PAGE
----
Tesco Bank Contractor Survival Guide: what to do if ‘inside IR35’ looms

It’s clear that contractors’ advisers have different assessments about Tesco Bank’s announcement that all limited company workers who work with it after March 2020 will be decided inside IR35. What’s less clear is what advice or guidance contractors should follow.

Before we explore that however, from a large business perspective, the approach being taken by Tesco Bank (TB) can be seen as reasonable, writes Kate Cottrell, co-founder of IR35 advisory Bauer & Cottrell.

This bank, and a few others it seems, are simply not going to take the risk of falling foul of HMRC when it comes to the new IR35 legislation from April 2020. 

Why is it mainly the banks being anti-PSC?

The banking industry has many other rules and regulations impacting it, such as the Banking Code, the FCA rules and the Criminal Finances Act. So banks, as an end-user of PSC contractors, have a lot more hoops to jump through than many others, in many other industries, to prove they are compliant.

Next, consider that it is well-known to all that the banking industry uses a lot of contractors. Some in business-as-usual roles and others in specific projects. Due to the big numbers of contractors involved, it is not surprising that some banks are choosing to use the incoming off-payroll rules as part of a wholesale policy-change towards engaging limited company contractors.  

Few and far between...

In the meantime, although the final and universal policy for Tesco Bank PSCs is not yet available, this bank is clearly taking a harsher stance than others. Even with director-level approval for a post March extension, you will still be inside IR35. It is not really clear if there are even any other options other than ‘limited company inside IR35.’ But contractors crudely forming consultancies just to bypass the rules won’t be one of them, as such action will not be permitted by Tesco Bank or HMRC.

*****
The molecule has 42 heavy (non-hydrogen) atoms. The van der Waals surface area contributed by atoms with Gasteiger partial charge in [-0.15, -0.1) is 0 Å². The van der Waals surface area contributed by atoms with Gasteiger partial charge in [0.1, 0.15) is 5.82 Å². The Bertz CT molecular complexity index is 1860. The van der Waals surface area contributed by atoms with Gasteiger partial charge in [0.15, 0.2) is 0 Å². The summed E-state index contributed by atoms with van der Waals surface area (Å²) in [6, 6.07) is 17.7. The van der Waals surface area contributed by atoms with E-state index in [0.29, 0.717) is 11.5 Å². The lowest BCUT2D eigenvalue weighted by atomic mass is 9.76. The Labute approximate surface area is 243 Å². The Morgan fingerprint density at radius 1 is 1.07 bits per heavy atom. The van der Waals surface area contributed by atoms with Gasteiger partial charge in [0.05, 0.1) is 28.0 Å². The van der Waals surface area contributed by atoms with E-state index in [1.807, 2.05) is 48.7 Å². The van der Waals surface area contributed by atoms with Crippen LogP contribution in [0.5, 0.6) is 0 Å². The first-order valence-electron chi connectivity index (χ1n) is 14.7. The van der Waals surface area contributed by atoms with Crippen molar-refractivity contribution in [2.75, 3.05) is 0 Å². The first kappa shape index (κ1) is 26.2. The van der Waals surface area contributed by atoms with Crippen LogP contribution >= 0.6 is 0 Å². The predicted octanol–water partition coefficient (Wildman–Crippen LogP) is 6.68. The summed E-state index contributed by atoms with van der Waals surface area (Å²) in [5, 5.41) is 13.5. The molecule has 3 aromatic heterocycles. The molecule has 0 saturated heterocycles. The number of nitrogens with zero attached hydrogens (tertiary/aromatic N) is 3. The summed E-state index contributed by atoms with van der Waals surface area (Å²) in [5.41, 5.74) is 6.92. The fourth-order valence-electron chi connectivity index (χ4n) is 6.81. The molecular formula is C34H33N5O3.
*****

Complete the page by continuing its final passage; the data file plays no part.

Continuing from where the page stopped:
What should current Tesco Bank contractors do now?

There is clearly a retrospective risk with HMRC claiming that you were always inside IR35, where your role is to be deemed IR35-caught but where you were not operating IR35 previously. On receipt of any HMRC communication outlining this, limited company contractors should strongly consider taking the following five actions:

1. Check with your accountant the numbers

How much will you earn inside IR35 with no relief for travel expenses post-April 2020?  Can you live on it, and are you prepared to do so?

2. Explore what your current contract states regarding Termination 

Remember if you need to exit, this should be considered in relation to invoicing timescales.  You probably need to create your last invoice in January or February 2020 to ensure payment (gross) before 6th April 2020.

3. Confirm your IR35 status

Now is the time to properly evaluate your current IR35 position.  Get a formal review and if outside IR35, collect all the available evidence to prove this to protect yourself against subsequent HMRC investigations.

4. Read the small print

If you have any sort of IR35 insurance in place, check with your insurance provider that you will still be covered if you have received a HMRC communication like this.  Does the HMRC communication amount to a change of circumstances which would invalidate the policy?

5. Broach

Raise all your issues with the end-client and with your agency – now is the time to have these conversations.

Final thought

Lastly, don’t panic. It may be that we will see these banking sector IR35 policies evolve, just like we saw with the public sector off-payroll rules at taxpayer-funded bodies. Many had to change their policies to ensure that they could engage with contractors outside IR35 to attract the skills and talent they need. In the meantime all can take some action, if only to properly understand all the implications of what appears to be happening now.

Monday 14th Oct 2019
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Written by Kate Cottrell

Kate Cottrell from Bauer & Cottrell Limited - leading UK IR35 expert who has been contributing IR35 guidance, commentary and articles to ContractorUK for many years.
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